· …did nurses treat you with courtesy and respect?

· …did doctors listen carefully to you? · …did nurses explain things in a way you could understand?”[4]

The feedback from these surveys sheds light on the interactive skills of staff and directly or indirectly reflects the quality of collaboration and culture within the organization.

C. Workforce Health and the Human Interface

In 2013, the Lucien Leape Institute-National Patient Safety Foundation (NPSF) released a roundtable report that focused on the harm experienced by the healthcare workforce. [5] The report focused on physical and psychological harm and included these statistics:

Physical Harm

· Health care workforce injuries 30 times higher than other industries

· More FTE days are lost due to occupational illness and injury in health care each year than in industries such as mining, machinery manufacturing and construction

· 76% of nurses in national survey indicated that unsafe working conditions interfere with the delivery of quality care

· An RN or MD has a 5-6 times higher chance of being assaulted than a cab driver in an urban area

Psychological Harm

· Lack of respect

· A root cause, if not THE root cause, of dysfunctional cultures

· 95% of nurses report it; 100% of medical students; huge issue for patients

· Lack of support

· Lack of appreciation

· Non-value add work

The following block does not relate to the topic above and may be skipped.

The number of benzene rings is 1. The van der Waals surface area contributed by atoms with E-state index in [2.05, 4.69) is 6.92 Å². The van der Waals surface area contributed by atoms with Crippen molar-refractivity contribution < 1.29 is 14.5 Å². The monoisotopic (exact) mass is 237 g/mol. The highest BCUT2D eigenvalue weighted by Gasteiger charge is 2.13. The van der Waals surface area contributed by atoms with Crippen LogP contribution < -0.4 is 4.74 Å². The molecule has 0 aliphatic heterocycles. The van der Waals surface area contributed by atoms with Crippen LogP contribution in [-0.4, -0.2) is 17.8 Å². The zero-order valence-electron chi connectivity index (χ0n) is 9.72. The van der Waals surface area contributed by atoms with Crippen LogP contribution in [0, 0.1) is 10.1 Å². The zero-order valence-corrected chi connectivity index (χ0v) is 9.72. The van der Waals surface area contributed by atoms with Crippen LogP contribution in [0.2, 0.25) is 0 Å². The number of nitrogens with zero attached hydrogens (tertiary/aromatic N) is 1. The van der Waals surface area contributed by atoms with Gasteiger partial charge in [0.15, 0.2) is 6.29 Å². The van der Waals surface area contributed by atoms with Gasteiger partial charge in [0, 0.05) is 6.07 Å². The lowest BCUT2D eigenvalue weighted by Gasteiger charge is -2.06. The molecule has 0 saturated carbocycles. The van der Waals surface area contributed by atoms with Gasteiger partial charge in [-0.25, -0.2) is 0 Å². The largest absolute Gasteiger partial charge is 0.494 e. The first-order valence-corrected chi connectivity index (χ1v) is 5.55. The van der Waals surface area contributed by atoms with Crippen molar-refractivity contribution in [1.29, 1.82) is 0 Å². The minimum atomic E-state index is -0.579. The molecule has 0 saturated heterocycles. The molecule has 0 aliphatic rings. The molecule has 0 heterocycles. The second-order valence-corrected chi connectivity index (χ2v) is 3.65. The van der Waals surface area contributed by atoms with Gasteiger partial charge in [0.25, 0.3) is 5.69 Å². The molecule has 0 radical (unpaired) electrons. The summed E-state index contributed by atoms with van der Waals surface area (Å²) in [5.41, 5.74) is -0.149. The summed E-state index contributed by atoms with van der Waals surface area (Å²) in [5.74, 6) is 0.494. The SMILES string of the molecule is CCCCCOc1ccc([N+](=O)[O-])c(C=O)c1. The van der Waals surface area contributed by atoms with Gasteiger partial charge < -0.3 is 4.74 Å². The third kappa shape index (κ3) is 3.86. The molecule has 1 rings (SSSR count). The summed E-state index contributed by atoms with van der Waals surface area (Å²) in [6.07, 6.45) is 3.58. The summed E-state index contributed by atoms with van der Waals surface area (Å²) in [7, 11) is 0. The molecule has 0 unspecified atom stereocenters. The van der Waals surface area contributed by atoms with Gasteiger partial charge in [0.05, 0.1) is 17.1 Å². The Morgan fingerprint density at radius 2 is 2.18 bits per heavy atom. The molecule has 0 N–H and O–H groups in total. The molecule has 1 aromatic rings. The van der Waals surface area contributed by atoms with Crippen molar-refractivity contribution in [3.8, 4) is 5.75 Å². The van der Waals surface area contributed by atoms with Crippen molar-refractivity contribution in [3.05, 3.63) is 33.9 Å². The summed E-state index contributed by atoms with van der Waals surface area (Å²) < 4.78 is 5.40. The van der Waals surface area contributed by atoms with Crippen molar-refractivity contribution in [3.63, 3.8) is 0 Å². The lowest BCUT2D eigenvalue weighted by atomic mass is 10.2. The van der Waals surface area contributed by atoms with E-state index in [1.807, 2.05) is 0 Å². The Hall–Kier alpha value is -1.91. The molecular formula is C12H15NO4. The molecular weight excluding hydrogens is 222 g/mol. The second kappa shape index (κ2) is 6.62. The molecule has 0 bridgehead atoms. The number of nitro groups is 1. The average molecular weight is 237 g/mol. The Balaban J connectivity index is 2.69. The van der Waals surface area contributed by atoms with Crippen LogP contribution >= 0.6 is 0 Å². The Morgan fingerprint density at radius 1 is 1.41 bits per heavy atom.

· Production pressures

The emotional intelligence and interpersonal skills that influence both kinds of harm include the awareness of one’s own and others’ limitations, the ability to ask for, offer, and refuse help, and a dynamic culture where giving and receiving constructive feedback is ongoing, trusting, and respectful. So how do you find a unique and engaging way to combine skills and culture to optimize outcomes? Medical improv could be the path to get you there.

Conclusion

“Soft” skills that inform our behavior are fundamental to quality of care and developing them should be a priority. As with all change, raising awareness is a vital step forward.

Where do you see links between emotional intelligence and interpersonal skills in the work you do?

Beth Boynton, RN, MS, author of Successful Nurse Communication: Safe Care, Healthy Workplaces, & Rewarding Careers, is a speaker and medical improv trainer. More information about her work can be found on her website and she can be contacted at beth@bethboynton.com.

ARTICLE 2

What Is Emotional Intelligence?

Emotional intelligence refers to the ability to identify and manage one’s own emotions, as well as the emotions of others. Though there is some disagreement among psychologists as to what constitutes true emotional intelligence, it is generally said to include at least three skills: emotional awareness, or the ability to identify and name one’s own emotions; the ability to harness those emotions and apply them to tasks like thinking and problem solving; and the ability to manage emotions, which includes both regulating one’s own emotions when necessary and cheering up or calming down other people.

Hypothyroidism SOAP NOTE

Hypothyroidism SOAP NOTE

Patient Initials: Age:  Gender:

SUBJECTIVE DATA:

Chief Complaint (CC): “ ”.

History of Present Illness (HPI):